Chichicastenango and Thyme-Spiked Fresh Piloyes Beans

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Getting distracted in Guatemalan municipal markets is a recipe for disaster in so many ways. At the least, you create a huge traffic jam with your body as you stare, mouth agape, at whatever you are distracted by, forcing passers-by to squeeze and press and shove around you in the remaining four inches left in the narrow aisles. At the worst, you’ll probably get pick-pocketed. The Guatemalan markets are beasts! They are large in square footage but miniscule in walking space, a variable maze of beef and beets, brassieres and brass door handles. Chichicastenango, in Guatemala’s pine forest- and cornfield-riddled department of Quiché, is the biggest of them all. The market there is a sprawling thing, taking over much of the town on Thursdays and Saturdays, and if you aren’t careful, you could definitely get swept away by the sights and sounds, let alone the wave of tiny Guatemalans just trying to do their shopping.

I have been dreaming about Chichi, as it is known locally, ever since I bought my first Guatemalan Lonely Planet over three years ago, but Guatemala is a land of many enchantments and the landscape (read: roads) is not the best for getting anywhere quickly, so it was always pushed to the side in favor of other, more garish sites. It was, I am glad to say, worth the wait.

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I found myself there on a bright, clear if not a touch crisp December day, armed with two tour guides and my parents in tow, the mass of us navigating the winding, whirling beast together. Although not as busy as Saturdays, Thursday proved to be a busy day, and there were lots of people out. Trying to walk as one entity was tough, especially with all of us armed with our cameras, each lens trained on something absolutely different. Our local guide was pushing for us to hit the handicrafts section, and we whizzed through the fruits and meats and eggs and dried goods at a steady clip, much faster than I would have liked, until like a strike of pink lightning, I saw them…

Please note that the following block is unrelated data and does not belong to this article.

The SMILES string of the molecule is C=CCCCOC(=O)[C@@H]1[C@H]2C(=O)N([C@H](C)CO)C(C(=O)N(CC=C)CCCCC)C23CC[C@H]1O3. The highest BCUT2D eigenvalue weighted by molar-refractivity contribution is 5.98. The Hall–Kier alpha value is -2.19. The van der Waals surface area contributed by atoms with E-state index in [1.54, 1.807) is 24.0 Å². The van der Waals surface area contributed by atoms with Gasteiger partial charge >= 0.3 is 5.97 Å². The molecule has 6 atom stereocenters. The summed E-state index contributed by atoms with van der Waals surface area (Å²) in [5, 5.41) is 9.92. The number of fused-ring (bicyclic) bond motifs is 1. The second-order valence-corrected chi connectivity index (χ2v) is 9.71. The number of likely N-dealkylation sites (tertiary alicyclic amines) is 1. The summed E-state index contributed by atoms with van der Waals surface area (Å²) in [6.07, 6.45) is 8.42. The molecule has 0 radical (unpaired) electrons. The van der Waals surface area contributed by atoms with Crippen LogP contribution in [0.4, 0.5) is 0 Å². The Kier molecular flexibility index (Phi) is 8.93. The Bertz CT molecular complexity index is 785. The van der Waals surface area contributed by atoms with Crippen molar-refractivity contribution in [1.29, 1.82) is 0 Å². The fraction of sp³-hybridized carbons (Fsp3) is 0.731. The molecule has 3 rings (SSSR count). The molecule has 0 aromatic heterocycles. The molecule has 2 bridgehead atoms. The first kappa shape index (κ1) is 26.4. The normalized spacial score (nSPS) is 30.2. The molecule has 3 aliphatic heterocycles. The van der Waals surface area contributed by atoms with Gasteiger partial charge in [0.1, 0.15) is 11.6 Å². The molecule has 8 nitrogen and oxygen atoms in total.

… rose-colored, multi-hued, fresh from the pod piloyes.

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Sitting under a vendor as inconspicuous as he could be (he, unlike his hundreds if not thousands of stall mates with mountains of produce and wares, sold only these beans)  with a plastic basket filled to the brim.

Cue a moment of complete and utter distraction. For a good four seconds I stood in awe of his perfect, cherry-red and white orbs, plump and ripe from many days on the vine in the Guatemalan sun. I was a traffic jam. I luckily did not get pick-pocketed, but I did cause some distraction in our group when everyone realized I was missing, gaping at a bunch of beans. Our local guide looked impatient, our trip guide and my stepfather looked on bemused, but my mother understood, as she always does now about food-related items, that these were special.